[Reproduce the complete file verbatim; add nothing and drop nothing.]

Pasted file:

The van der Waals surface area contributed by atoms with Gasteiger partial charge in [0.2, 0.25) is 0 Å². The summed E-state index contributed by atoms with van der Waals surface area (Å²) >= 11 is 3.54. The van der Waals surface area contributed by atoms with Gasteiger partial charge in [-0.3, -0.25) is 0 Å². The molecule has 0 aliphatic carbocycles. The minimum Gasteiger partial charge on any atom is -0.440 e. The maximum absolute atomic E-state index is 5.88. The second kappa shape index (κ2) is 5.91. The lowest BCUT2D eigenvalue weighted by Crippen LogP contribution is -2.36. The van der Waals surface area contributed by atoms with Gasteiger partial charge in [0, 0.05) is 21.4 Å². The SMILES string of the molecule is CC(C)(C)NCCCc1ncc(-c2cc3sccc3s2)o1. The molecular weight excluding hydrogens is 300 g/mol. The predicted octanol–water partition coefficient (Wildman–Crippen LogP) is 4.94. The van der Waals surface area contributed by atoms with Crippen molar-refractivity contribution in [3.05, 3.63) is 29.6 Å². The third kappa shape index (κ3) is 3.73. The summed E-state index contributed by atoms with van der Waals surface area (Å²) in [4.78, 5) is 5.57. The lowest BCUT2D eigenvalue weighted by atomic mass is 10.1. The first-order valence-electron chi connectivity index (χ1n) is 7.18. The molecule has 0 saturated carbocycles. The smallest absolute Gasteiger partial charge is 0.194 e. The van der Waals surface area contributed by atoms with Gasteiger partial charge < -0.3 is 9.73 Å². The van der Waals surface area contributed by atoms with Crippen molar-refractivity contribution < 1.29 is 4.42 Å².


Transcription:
The van der Waals surface area contributed by atoms with Gasteiger partial charge in [0.2, 0.25) is 0 Å². The summed E-state index contributed by atoms with van der Waals surface area (Å²) >= 11 is 3.54. The van der Waals surface area contributed by atoms with Gasteiger partial charge in [-0.3, -0.25) is 0 Å². The molecule has 0 aliphatic carbocycles. The minimum Gasteiger partial charge on any atom is -0.440 e. The maximum absolute atomic E-state index is 5.88. The second kappa shape index (κ2) is 5.91. The lowest BCUT2D eigenvalue weighted by Crippen LogP contribution is -2.36. The van der Waals surface area contributed by atoms with Gasteiger partial charge in [0, 0.05) is 21.4 Å². The SMILES string of the molecule is CC(C)(C)NCCCc1ncc(-c2cc3sccc3s2)o1. The molecular weight excluding hydrogens is 300 g/mol. The predicted octanol–water partition coefficient (Wildman–Crippen LogP) is 4.94. The van der Waals surface area contributed by atoms with Crippen molar-refractivity contribution in [3.05, 3.63) is 29.6 Å². The third kappa shape index (κ3) is 3.73. The summed E-state index contributed by atoms with van der Waals surface area (Å²) in [4.78, 5) is 5.57. The lowest BCUT2D eigenvalue weighted by atomic mass is 10.1. The first-order valence-electron chi connectivity index (χ1n) is 7.18. The molecule has 0 saturated carbocycles. The smallest absolute Gasteiger partial charge is 0.194 e. The van der Waals surface area contributed by atoms with Gasteiger partial charge < -0.3 is 9.73 Å². The van der Waals surface area contributed by atoms with Crippen molar-refractivity contribution < 1.29 is 4.42 Å².